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We are a participant in the Amazon Services LLC Associates Program. As an Amazon Associate I earn from qualifying purchases. In addition, text and image links to merchants in this post may be affiliate / referral links, which means we may be compensated if you make a purchase after clicking through those particular links. See our full disclosure policy here.


The words from my daughter’s mouth stung but I realized that in order to be a good mom, I’ll need to break my daughter’s heart over and over again.

The words from my daughter's mouth stung but I realized that in order to be a good mom, I'll need to break my daughter's heart over and over again.

I stood at the kitchen counter chopping strawberries for dessert.

Tears trickled out of the corners of my eyes as I replayed the scene of sending my youngest daughter to her room. As I reflected, I asked myself the timeless question muttered by many mothers before me…

“Am I a good mom?”

I heard my four-year-old’s footsteps and felt her arms wrap around my legs.

“Momma?”

I looked down at her and couldn’t help but see my pain reflected in her face.

“Momma, I’m sorry.”

I crumpled to the floor and let her crawl on my lap.

I paused while I held her in a tight embrace.

My mind searched for the words I needed to say. I must follow through and let her know why I was upset. I need to tell her what she did wrong and suggest how she should behave in the future.

While this makes sense, it’s a daunting task when it involves a precocious and headstrong four-year-old.

I took a deep breath.

“Do you know why I was upset,” I asked her.

She nodded.

“I bit you,” she whimpered.

“I don’t like to be hit or bit,” I continued.

She nodded again. The corners of her mouth turned down, and tears tumbled down her cheeks. She looked up at me with a pained expression.

“But you broke my heart,” she cried.

The air left my lungs, and I could almost feel the life being sucked out of me.

The words hung there.

I broke her heart.

It’s the last thing I want to do.

I want to fill her heart up. I want her to be happy. I want her to know that I love and delight in her, even when we have tough times. Isn’t this what all moms want?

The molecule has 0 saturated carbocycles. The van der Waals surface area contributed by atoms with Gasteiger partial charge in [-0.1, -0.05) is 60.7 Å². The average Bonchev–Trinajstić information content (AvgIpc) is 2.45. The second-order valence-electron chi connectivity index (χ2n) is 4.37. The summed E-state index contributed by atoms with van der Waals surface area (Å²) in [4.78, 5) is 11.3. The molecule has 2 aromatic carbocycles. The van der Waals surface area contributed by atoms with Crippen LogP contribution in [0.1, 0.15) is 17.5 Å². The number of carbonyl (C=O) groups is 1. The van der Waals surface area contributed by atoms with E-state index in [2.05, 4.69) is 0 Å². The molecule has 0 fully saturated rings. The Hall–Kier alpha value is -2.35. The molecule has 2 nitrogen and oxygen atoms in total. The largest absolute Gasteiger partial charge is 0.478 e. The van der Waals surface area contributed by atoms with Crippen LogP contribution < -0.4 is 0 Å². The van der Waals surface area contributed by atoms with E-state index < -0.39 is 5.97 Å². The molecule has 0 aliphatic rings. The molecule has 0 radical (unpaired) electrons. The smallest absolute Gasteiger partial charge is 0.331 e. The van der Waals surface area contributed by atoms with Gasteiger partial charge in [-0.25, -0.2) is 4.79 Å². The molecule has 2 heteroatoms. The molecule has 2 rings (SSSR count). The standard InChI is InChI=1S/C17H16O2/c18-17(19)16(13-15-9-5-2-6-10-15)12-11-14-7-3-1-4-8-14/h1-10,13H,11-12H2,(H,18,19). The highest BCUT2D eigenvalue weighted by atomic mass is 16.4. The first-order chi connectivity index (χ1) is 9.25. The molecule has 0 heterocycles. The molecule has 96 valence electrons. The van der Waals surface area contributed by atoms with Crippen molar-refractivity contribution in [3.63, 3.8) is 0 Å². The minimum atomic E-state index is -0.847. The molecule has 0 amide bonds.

I broke her heart.

In this parenting journey, we have critical decisions to make, and each choice impacts our children in many ways. We are responsible for teaching our children right from wrong. We are to lead our children and raise them to be future citizens. Our direction sets a precedent for how our children will behave tomorrow, next week, and next year. Our guidance is the map by which they will navigate life’s challenges and disappointments.

How do I discipline my child this without breaking her heart?

How do I guide and direct this sensitive child? How can I respect her emotions but still ensure she’s learning right from wrong?

As I asked myself these questions, the answer became clear.

My daughter needs a parent more than a friend. She needs a guide more than a companion. She needs structure, not complacency.

I held her in my arms a bit longer, and we talked about proper ways for her to express her frustrations.

As we sat on the floor, I realized that this was a critical moment for me as a parent.

I’ve been entrusted to care for and raise this little person to adulthood. The years ahead will probably have far more challenging times. From four to eighteen is fourteen years of learning, pressures, experiences, growth, and God help me… puberty.

Moments like these greatly impact how my daughter will handle future issues.

Yes, I will continue to break my daughter’s heart over and over again. I do this because I have to. I do this because I need to. I do this because of the greater than anything love that I have for her.

This is why I'll break my daughter's heart over and over again. #parenting Click To Tweet



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Jennifer Bly
Jennifer Bly
Author of My Kitchen, My Classroom: An Introduction to Homeschool and creator of The Deliberate Mom. Jennifer writes about parenting, homeschooling, her faith, and life with her husband and two girls. Jennifer has a Bachelor of Applied Human Service Administration Degree with a specialization in Early Learning in Child Care.



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